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Senators don't have to look far for inspiration

Erik Karlsson, Clarke MacArthur, Craig Anderson among Ottawa players who persevered throughout season, playoffs

by Chris Stevenson / NHL.com Correspondent

OTTAWA -- The Ottawa Senators didn't have to look far for inspiration when they defeated the Boston Bruins in six games in the Eastern Conference First Round.

Captain Erik Karlsson played with two hairline fractures in his left heel and was dominant. He had six assists, was plus-3, and limited the top players on the Bruins. Karlsson played 41:51 in Game 5 on Friday.

"I'll probably get in trouble for saying this, but whether you believe in whatever you believe in, they always say God rested on the seventh day. I think on the eighth day, He created Erik Karlsson," Senators general manager Pierre Dorion said Monday. "We're fortunate to have Erik Karlsson."

Karlsson, a finalist for the Norris Trophy awarded to the League's top defenseman, won the award in 2012 and 2015.

Dorion said he was surprised Karlsson revealed he was playing with the fractures, which he reportedly sustained March 28 when he blocked a shot against the Philadelphia Flyers.

Karlson returned April 3 for a back-to-back against the Detroit Red Wings, flying into Detroit the afternoon of the first game. The Senators earned three out of four points in the games to earn a Stanley Cup Playoff berth.

"I know he played through a lot of pain in those two games to get us into the playoffs," Dorion said. "The injury has healed over time, but he's not 100 percent. He won't be 100 percent probably until next September. The ability to play through pain and be as dominant as he has not being 100 percent says a lot about him."

Video: OTT@BOS, GM 4: Ryan nets Karlsson's perfect pass

The Senators, who begin the second round against the New York Rangers with Game 1 at Canadian Tire Centre on Thursday (7 p.m. ET; CNBC, CBC, TVA Sports), had other inspiring sources as well.

Forward Clarke MacArthur, who was told he wouldn't play again this season, returned to score two goals, including the series-clinching goal in overtime in Game 6 on Sunday. That win was witnessed by the wife of Senators goaltender Craig Anderson, Nicholle, who has throat cancer.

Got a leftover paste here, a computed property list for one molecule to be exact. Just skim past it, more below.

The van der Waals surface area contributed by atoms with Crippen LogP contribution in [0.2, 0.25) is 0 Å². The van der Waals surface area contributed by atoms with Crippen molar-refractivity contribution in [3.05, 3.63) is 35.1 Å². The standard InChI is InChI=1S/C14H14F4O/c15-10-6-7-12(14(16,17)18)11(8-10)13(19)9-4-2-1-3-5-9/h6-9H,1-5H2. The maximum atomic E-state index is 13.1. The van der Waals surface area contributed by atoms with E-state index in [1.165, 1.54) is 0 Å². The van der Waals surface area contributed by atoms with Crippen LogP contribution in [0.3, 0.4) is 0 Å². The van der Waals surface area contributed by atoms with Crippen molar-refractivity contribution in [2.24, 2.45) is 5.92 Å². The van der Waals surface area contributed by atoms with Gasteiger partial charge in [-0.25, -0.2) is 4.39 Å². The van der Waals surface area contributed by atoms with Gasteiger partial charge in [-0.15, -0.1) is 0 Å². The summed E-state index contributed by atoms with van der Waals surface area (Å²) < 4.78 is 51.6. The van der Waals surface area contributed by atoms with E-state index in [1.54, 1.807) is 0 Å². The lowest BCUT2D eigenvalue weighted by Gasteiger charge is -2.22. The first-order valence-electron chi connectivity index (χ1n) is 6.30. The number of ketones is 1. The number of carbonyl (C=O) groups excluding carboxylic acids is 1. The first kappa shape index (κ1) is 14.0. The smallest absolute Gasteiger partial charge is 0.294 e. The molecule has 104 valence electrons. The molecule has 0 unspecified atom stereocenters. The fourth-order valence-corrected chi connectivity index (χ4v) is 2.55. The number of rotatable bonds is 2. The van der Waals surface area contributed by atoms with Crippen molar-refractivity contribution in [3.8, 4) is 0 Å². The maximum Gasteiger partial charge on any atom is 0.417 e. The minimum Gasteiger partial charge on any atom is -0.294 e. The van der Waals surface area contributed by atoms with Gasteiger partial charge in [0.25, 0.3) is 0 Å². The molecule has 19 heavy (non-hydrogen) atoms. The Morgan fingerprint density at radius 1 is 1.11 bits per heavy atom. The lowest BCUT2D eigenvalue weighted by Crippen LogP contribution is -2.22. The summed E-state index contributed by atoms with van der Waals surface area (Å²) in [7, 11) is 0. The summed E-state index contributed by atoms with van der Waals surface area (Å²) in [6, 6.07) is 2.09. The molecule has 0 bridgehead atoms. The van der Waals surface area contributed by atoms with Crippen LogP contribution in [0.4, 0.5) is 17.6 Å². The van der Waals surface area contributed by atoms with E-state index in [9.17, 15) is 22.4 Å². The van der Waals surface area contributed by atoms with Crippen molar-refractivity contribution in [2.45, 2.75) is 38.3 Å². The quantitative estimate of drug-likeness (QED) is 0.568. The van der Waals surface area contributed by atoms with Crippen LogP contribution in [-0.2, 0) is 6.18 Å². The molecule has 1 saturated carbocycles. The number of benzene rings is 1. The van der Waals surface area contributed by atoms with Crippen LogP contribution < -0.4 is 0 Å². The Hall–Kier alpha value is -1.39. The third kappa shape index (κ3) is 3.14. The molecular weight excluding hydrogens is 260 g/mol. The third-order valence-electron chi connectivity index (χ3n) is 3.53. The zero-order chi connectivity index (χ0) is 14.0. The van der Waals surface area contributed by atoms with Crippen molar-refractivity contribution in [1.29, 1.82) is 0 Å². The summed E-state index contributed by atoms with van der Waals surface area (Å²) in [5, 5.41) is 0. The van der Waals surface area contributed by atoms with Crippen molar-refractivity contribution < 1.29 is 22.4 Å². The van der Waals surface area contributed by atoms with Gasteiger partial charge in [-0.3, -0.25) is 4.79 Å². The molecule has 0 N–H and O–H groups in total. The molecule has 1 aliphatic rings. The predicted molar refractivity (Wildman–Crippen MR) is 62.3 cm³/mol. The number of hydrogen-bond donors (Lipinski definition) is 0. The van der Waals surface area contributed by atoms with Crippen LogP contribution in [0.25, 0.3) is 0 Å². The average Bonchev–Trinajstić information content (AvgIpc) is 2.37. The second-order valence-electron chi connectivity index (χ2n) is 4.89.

Dorion announced Jan. 20 that MacArthur, 32, would not play again this season after he did not get clearance to play following multiple concussions in 18 months, the most recent occurring in training camp in September.

MacArthur continued to work out and returned April 4 to play four regular-season games. He also scored in Game 2, and Dorian said MacArthur personified the Senators' willingness to do the little things to win.

"We were all so proud to be part of the moment where Clarke scored [Sunday], but in the third period he blocked two shots and those could have been goals. I know they scored not long after, but we did the little things."

Dorion said MacArthur repeatedly told him during his recovery, "'I know I can help this team.' Let's not fool ourselves. He helped this team a lot."

Anderson, who took a leave of absence from Dec. 5-Feb. 9 to be with Nicholle while she was receiving treatments for nasopharyngeal cancer, had a 1.96 goals-against average and .924 save percentage in the first round.

Video: OTT@BOS, Gm6: Anderson shuts down Acciari's one-timer

"I think when you look and probably the person you love the most on Earth is going through what they're going through and his ability to block it out, to focus on his teammates, I don't know I can put that into words," Dorion said.

"He comes here, he's as good a pro as I've ever seen in my NHL career. He allows us to win every game. Some of those saves he made the other day in the third period when we were on our heels ... I don't know how many goalies in the game make saves like that. At the same time, his wife is in the crowd, she hasn't seen him in three weeks. It just speaks so much about his focus for the game, but at the same time his love for his family, his love for his wife.

"It was just great to see her after the game. It was great that we're doing this for ourselves, our organization, but at the same time what Nicholle is going through." 

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